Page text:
Parents know all too well the digital dilemma – when or how much to allow your kids to use an electronic device or surf the web.
“I just think that it’s not going anywhere so we just have to limit it as best as we can,” said Denise Hill.
Hill is a mom of four young children and is navigating the digital dilemma for her own family.
“I like to turn it on in a central location, instead of him taking an iPad to a separate room and leaving. You kind of lose track of time that way. A central location helps limit the time.”
Hill says with her 4-year-old Griffin, they found he was becoming too dependent on his device.
“He would wake up right in the morning and literally that was the first thing out of his mouth, he would say can I watch the iPad? And we’re like no, you need to do something else. Then it became a big fight every morning. ”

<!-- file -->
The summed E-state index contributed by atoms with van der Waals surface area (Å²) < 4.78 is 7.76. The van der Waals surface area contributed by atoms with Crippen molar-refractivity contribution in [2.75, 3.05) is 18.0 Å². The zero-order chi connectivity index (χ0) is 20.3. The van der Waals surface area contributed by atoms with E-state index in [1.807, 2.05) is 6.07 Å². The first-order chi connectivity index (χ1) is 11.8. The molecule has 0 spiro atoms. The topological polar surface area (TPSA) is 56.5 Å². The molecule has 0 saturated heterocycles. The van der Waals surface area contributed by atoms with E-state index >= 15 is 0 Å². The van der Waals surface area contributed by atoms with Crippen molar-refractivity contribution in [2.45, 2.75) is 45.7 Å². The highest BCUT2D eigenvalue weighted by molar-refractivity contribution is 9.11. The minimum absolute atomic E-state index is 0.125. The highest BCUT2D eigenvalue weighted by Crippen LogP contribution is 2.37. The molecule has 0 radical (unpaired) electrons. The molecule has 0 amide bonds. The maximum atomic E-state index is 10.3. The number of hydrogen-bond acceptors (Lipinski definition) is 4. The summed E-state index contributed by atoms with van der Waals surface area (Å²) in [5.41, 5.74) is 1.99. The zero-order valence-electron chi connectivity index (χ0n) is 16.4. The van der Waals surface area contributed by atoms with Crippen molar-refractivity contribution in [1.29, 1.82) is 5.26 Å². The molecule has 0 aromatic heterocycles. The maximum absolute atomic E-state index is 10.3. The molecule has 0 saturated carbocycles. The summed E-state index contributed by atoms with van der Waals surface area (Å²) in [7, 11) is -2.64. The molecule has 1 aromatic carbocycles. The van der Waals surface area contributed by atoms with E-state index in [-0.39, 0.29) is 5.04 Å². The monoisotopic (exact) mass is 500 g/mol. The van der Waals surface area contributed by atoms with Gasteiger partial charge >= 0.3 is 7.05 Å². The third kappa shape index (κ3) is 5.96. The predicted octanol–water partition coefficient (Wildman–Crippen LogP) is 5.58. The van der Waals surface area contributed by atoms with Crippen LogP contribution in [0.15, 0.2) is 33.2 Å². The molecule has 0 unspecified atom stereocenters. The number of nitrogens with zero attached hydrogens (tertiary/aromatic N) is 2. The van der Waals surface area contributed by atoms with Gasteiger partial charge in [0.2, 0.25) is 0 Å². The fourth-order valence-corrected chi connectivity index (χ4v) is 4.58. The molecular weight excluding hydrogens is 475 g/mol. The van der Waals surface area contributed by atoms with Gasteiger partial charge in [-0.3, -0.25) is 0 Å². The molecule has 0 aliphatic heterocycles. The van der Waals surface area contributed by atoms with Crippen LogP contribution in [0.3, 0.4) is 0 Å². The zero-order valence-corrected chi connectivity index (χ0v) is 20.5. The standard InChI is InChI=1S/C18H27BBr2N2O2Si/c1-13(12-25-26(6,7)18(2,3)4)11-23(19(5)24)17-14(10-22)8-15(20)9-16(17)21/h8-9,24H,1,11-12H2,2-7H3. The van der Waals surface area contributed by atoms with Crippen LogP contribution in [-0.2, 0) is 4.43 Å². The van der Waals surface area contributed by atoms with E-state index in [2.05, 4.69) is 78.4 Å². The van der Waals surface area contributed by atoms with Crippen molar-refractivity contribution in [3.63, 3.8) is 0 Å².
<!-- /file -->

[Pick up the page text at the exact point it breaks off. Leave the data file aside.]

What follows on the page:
She says in their case they were lucky the screen broke, and they had to send it away to fix.
“It was hard for the first few days to adjust but then after a week or two, his mood was better. He was less irritable and just wanted to do other things, so that was nice. ”
“Like anything positive, too much of it or using it in the wrong way, can turn out to be a negative,” said Andree Miceli, Behavioral Health Director for Regence BlueCross BlueShield of Utah.
As tough as it may be, Miceli said it’s up to parents to set healthy screen time limits with their children.
“The role of a parent as with any activity is to provide structure and guidance,” said Miceli.
Miceli said it's important for parents to model good behavior themselves, putting cellphones away at the table.
It’s also a good idea to fully wake up before scrolling online, unplug and go outside, and use what would have been normal screen time to read or write in a journal.
“Though screen time can be used for work, school, family and for fun, it can also really suck us in, and that is what you want to avoid," said Miceli.